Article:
Republicans, Democrats, Editorial Boards Urge President to Swiftly Approve Keystone
The U.S. State Department last Friday finally released its final environmental report on the Keystone XL pipeline, which confirmed the landmark jobs and energy project was safe and would not significantly impact the environment. The report made similar conclusions to the agency’s previous reports, stating, “[A]pproval or denial of any one crude oil transport project, including the proposed Project, is unlikely to significantly impact the rate of extraction in the oil sands or the continued demand for heavy crude oil at refineries in the United States.” In June, President Obama signaled that his decision on the project would hinge on this very question, stating “[O]ur national interest will be served only if this project does not exacerbate the problem of carbon pollution.” So what’s he waiting for? The State Department, under the leadership of both Secretary Hillary Clinton and Secretary John Kerry, has found no reason to oppose the project that it determined would support over 42,000 jobs.
In response to the final report, Republicans, Democrats, and leading editorial boards called on the president to end the delays and approve the project immediately. House Energy and Commerce Committee Chairman Fred Upton (R-MI) expressed, “To kick off his ‘year of action,’ President Obama should use his pen and approve the permit without any further delay. After enduring over five years of review, there is absolutely no reason to keep the American people waiting another day.”
Jan. 21, 2014
Approve Keystone. Now.
So the wait on the Keystone XL pipeline is over.
However, the State Department did release its final environmental impact report today. And what did it say? That the pipeline will not increase carbon emissions much, which is exactly what previous reports also found.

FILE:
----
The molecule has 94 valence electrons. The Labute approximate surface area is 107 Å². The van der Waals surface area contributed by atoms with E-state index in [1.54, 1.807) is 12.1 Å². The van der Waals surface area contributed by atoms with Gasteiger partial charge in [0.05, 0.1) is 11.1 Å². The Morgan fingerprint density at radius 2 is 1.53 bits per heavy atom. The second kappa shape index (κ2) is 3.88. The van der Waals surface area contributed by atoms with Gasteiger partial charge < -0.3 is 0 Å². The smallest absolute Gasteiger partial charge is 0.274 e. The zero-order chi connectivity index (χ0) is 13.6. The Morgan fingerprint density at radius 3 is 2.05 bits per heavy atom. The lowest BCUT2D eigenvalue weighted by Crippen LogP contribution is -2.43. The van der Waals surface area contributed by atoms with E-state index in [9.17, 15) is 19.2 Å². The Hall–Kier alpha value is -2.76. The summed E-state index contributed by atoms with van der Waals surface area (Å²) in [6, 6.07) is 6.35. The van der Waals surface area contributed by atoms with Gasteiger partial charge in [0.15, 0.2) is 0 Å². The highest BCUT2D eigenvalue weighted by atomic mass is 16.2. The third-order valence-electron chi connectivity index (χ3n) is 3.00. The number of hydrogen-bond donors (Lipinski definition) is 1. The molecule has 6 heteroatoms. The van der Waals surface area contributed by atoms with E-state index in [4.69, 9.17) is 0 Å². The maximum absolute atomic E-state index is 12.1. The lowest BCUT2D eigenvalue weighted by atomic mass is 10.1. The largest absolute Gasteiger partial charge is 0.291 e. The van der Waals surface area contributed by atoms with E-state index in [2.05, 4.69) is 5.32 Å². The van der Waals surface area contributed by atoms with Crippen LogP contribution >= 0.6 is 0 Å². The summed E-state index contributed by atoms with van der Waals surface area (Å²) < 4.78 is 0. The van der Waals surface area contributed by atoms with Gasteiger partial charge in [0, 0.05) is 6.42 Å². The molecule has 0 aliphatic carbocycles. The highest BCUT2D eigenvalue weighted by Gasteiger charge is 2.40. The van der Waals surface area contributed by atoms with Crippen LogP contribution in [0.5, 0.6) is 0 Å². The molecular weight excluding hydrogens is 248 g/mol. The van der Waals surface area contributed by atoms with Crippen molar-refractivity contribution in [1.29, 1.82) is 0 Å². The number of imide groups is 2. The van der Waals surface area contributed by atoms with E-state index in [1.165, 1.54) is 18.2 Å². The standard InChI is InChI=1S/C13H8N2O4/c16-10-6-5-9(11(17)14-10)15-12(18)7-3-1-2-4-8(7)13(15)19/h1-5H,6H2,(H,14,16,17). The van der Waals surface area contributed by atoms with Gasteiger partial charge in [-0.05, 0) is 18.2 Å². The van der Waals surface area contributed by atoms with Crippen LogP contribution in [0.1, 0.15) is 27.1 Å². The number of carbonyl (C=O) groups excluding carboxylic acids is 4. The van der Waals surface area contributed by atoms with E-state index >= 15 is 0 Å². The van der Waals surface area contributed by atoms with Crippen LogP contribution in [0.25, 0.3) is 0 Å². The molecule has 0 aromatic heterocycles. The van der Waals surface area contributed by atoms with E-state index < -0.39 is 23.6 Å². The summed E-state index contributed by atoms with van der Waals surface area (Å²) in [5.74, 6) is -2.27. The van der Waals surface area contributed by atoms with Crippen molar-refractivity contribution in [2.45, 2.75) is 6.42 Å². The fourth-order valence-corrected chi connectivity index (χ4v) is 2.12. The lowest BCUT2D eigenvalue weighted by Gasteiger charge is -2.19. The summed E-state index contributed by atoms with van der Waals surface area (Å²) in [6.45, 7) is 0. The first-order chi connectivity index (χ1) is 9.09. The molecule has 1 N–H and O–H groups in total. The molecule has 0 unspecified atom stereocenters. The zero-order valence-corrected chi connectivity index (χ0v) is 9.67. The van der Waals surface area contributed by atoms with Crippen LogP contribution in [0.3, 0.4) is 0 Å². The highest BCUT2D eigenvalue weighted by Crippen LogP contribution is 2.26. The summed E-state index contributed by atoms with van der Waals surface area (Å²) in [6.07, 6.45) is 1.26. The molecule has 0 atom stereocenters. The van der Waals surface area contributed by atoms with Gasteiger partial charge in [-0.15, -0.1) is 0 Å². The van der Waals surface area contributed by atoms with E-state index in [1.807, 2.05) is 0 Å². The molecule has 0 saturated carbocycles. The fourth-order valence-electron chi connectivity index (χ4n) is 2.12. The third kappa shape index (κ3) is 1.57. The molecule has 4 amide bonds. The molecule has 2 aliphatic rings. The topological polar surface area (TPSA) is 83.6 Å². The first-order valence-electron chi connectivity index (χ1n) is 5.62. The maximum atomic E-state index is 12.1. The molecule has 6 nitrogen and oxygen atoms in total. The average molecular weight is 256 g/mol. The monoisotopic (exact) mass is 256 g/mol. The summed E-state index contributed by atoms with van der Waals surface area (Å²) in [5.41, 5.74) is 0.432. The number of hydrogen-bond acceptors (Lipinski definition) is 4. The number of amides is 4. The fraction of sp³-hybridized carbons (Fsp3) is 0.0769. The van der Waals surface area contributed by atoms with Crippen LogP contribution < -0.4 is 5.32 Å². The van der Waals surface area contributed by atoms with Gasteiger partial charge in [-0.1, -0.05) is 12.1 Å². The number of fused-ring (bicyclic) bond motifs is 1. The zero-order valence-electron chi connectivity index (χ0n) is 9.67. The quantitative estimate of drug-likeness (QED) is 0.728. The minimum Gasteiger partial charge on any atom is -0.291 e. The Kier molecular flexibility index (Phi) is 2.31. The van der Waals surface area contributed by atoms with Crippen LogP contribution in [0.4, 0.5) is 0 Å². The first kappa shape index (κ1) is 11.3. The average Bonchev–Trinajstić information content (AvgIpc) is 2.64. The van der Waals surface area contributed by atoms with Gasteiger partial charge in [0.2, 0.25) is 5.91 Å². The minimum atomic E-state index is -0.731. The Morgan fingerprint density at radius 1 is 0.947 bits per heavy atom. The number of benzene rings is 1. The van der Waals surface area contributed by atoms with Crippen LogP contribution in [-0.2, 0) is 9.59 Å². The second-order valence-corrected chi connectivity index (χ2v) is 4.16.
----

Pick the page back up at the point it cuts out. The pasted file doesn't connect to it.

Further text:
So what’s changed? Well, with this report, President Barack Obama can give the pipeline the go-ahead. In 90 days.
All that’s left in the bureaucratic process is for the administration to decide whether the pipeline is in the U.S.’s “national interest.” In the coming month, the public will be invited to comment on the project, and the same eight federal agencies that have already weighed in will have 60 days beyond that to weigh in again. It’s doubtful anyone will have anything new to add.
The pluses and minuses have been clear for a long time, as has the fact that the former outweigh the latter. …
Keystone will carry more than 800,000 barrels of oil a day -- some of it from North Dakota -- to refineries on the Gulf Coast.
Pipeline opponents often say that, in the name of fighting climate change, the Canadian crude should stay in the ground. Sure. But that’s not going to happen. Canada is committed to extracting the oil. As long as there are buyers, it will make its way to market however it can -- by train, truck, ship or another pipeline. …
There was a time when it made political sense for Obama to delay a decision… But now the votes are in -- both for the president and, surely, for the pipeline. Further delay would just keep a poisonous debate alive.
Read the full editorial online HERE.
February 1, 2014
No More Keystone Excuses
Obama's choice: the green 1% or new and well-paying union jobs.